So, two years ago, I smartened up. My goal was to create a library orientation activity that didn't result in permanent laryngitis. I had a class set of iPods at my disposal, so I developed a library iPod tour. Using my iPhone and iMovie, I recorded 1-2 minute clips about each section of the library. Students move from station to station around the library. At each station, they watch the corresponding video on the iPod about that zone. After viewing the iPod video, they complete a task.
Here's an example of what students watch at Stop #2 - The Computers.
This is the task they're asked to complete:
Task #2 – Computers: Locking your workstation keeps other people from using your computer account. Predict what might happen if you forget to lock your workstation.
And here's another example - Stop #3 - Graphic Novels.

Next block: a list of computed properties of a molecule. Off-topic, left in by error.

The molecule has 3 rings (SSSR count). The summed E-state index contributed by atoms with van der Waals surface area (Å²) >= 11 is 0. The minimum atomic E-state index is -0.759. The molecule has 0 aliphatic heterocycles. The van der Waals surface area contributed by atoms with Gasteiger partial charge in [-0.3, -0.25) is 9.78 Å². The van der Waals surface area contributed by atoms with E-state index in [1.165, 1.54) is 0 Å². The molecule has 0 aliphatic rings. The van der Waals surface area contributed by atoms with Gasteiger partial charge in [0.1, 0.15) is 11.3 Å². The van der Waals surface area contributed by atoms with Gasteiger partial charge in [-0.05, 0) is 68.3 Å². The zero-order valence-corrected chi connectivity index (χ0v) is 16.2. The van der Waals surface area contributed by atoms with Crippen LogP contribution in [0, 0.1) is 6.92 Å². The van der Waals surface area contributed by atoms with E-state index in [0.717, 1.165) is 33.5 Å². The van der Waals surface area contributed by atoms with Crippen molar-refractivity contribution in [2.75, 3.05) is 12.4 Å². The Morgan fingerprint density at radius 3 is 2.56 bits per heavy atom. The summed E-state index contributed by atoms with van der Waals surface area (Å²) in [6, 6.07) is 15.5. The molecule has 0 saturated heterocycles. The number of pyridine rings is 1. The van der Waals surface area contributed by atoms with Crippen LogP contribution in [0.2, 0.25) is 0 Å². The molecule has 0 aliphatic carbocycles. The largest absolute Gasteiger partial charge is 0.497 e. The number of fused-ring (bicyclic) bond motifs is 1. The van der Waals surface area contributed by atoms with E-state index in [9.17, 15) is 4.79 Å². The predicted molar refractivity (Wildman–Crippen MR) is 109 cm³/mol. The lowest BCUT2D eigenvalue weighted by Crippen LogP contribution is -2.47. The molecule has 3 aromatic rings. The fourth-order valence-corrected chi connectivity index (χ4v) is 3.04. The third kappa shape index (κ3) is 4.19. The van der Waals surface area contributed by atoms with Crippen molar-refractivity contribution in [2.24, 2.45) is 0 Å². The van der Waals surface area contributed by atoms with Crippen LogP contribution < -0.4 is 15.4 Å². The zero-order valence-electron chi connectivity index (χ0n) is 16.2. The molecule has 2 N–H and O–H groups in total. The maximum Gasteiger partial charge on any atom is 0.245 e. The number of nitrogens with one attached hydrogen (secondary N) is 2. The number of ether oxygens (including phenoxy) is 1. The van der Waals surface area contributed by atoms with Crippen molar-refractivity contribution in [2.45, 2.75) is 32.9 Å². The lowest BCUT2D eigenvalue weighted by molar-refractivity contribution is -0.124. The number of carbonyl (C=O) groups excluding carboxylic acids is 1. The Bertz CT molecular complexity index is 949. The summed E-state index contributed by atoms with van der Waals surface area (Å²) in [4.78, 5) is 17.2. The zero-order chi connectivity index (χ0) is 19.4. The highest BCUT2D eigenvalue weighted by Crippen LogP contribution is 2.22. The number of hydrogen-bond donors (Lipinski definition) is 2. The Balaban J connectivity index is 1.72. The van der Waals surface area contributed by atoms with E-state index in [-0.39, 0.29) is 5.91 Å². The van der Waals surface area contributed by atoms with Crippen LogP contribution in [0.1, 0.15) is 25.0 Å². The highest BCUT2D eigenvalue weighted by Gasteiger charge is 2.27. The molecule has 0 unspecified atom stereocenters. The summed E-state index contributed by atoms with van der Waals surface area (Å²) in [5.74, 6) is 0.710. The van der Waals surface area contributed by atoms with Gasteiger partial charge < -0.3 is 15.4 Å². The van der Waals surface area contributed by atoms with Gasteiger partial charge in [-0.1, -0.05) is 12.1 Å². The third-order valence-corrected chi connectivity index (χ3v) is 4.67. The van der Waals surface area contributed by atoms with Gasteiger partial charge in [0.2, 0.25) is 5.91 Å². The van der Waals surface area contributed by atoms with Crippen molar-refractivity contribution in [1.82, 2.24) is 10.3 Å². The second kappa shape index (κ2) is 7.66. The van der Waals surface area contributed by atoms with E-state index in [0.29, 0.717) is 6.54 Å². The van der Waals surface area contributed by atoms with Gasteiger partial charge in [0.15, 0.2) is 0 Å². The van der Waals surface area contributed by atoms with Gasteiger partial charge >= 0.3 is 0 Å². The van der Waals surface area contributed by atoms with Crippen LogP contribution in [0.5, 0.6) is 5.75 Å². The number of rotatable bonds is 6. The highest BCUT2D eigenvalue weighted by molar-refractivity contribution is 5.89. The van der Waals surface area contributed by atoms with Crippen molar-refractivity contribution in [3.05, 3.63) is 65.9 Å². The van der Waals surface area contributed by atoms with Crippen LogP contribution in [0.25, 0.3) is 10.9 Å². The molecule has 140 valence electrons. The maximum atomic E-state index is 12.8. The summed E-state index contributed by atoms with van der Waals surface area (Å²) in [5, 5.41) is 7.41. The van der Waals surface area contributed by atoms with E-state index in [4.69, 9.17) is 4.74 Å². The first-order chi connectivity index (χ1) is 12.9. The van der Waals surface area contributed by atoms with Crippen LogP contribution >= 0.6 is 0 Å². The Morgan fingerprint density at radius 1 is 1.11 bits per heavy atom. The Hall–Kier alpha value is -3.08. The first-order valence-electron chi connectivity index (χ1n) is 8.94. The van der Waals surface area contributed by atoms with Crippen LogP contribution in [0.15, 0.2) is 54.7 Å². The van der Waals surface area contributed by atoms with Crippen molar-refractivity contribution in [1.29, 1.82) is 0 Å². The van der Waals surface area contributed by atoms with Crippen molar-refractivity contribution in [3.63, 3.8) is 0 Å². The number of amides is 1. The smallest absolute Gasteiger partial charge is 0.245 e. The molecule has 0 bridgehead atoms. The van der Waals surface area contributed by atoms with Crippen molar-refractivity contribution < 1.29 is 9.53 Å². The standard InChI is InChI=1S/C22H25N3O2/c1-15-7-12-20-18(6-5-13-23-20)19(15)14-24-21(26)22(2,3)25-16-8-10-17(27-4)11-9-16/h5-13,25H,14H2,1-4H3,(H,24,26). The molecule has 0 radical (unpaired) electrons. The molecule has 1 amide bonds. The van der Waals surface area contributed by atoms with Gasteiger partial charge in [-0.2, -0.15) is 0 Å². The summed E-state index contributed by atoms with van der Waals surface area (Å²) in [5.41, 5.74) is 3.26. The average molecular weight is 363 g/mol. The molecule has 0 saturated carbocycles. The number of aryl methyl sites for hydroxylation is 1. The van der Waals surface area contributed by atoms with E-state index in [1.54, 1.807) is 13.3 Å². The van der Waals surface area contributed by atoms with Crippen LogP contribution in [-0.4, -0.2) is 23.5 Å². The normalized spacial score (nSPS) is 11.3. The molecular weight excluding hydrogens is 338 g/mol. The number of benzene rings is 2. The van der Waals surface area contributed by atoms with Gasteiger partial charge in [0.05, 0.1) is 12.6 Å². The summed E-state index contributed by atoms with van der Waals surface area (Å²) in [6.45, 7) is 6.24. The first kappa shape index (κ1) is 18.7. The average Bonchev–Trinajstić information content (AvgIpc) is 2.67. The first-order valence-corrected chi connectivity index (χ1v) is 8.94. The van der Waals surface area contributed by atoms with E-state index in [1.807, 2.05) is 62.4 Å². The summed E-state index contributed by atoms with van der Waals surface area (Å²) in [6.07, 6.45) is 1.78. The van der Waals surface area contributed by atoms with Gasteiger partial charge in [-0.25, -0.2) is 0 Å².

And the corresponding task:
Task #3 – Graphic Novels: What are three characteristics or traits most graphic novels have in common? You can use the books to help you come up with a list.
When coming up with the tasks, I went out of my way to include questions that were higher level thinking, rather than simply recall. I ask students to rank things, make predictions, and categorize.
Overall, it works well. Students groove on the independence of the activity and the novelty factor of the iPods, and I'm able to convey all the important information without losing my voice.
How do you handle orientation? Any tips for making it easier?